“State policymakers across America depend on Rich States, Poor States to provide an annual report on their current standing in economic competitiveness. Hardworking taxpayers want their states to follow the best policy solutions that will lead to greater economic opportunity for all. This publication provides exactly that roadmap for economic success…”
Vukmir is at least correct that some state policy makers continue to promote the policies pushed by Rich State, Poor State as the answer to economic growth. Which leads to two questions: (1) why doesn’t the model work? and (2) what accounts for their continued popularity?
In recent years, better government data has allowed researchers to explore where new jobs come from. The conclusion, widely accepted by researchers who’ve studied the data, is that startup companies are the main net creators of jobs.
A recent report from the Center on Budget and Policy Priorities summarizes the results from a number of recent studies:
- “The vast majority of jobs are created by businesses that start up or are already present in a state — not by the relocation or branching into a state by out-of-state firms. Jobs that move into one state from another typically represent only 1 to 4 percent of total job creation each year, depending on the state. Jobs created by out-of-state businesses expanding into a state through the opening of new branches represent less than one-sixth of total job creation. In other words, ‘home-grown’ jobs contribute more than 80 percent of total job creation in every state.” (The figure for Wisconsin is around 88 percent.)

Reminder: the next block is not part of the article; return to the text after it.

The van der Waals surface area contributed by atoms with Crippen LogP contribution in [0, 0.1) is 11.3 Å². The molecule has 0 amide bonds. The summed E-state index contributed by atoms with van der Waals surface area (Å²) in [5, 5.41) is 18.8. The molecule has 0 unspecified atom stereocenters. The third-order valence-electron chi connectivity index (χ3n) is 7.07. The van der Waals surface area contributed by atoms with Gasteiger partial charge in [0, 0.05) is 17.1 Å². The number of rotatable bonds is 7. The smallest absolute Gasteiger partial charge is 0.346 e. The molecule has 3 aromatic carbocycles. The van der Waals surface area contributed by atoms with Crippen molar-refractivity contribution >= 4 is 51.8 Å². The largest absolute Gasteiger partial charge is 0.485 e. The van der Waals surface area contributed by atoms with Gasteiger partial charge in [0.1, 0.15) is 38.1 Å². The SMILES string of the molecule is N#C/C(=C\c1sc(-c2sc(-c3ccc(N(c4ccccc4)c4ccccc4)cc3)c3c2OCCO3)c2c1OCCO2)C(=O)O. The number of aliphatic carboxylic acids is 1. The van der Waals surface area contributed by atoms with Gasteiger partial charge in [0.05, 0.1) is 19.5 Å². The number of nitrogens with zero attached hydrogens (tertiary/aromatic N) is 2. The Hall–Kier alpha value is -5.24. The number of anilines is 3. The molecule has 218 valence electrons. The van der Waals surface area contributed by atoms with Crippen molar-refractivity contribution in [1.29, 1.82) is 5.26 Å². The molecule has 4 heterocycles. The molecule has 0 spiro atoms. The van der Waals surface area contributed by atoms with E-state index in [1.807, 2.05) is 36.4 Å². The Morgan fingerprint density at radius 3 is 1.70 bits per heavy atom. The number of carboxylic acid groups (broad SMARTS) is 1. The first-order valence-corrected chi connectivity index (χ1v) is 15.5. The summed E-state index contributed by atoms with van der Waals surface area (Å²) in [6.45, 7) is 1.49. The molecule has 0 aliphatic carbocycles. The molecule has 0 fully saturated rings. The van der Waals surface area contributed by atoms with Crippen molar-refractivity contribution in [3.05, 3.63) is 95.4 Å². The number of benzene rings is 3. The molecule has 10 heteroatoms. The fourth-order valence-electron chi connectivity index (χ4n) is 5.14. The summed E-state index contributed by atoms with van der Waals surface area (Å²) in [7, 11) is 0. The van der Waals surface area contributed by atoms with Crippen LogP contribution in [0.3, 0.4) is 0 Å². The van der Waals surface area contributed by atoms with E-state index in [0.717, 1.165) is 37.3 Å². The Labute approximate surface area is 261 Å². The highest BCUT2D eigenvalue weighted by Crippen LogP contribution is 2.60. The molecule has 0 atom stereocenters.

- “During periods of healthy economic growth, startups and young, fast-growing companies are responsible for most new jobs. … Firms older than one year actually lost jobs on average; any new jobs they created were more than offset by jobs they eliminated through downsizing or closure. In short, startups and young, fast-growing firms are the fundamental drivers of job creation when the U.S. economy is performing well
The Wisconsin policies for job growth—and those promoted widely on the right—are based on several assumptions. Most important is the assumption that “job creators” will respond to lower income taxes by creating more jobs.
One problem with this assumption is that fast-growing young companies usually do not have a lot of net income. Typically their rapid rate of investment does not leave a lot of room for taxable profits.
These policies also ignore the other side of the equation—the cuts in government programs that result from cuts in taxes. These can make the state less attractive both to firms and to the potential entrepreneur deciding where to live.
The question, then, is why such policies remain so popular despite the lack of evidence they create jobs. Why do governors and legislators inflict pain on their populations—cutting education, environmental protections, and often raising more regressive taxes—without convincing evidence that these programs will bring more jobs?
In theory, these regressive policies are presented as a means to an end—increasing jobs. But the very wealthy people who fund the various think tanks and other institutions that promote these policies, the regressiveness of the policies becomes a desirable feature—and an end in itself.
The simplest explanation for the failure of the Wisconsin jobs plan—and others of its ilk—is that it was never really about creating jobs. Rather, the underlying purpose was to further transfer income and resources to very wealthy people.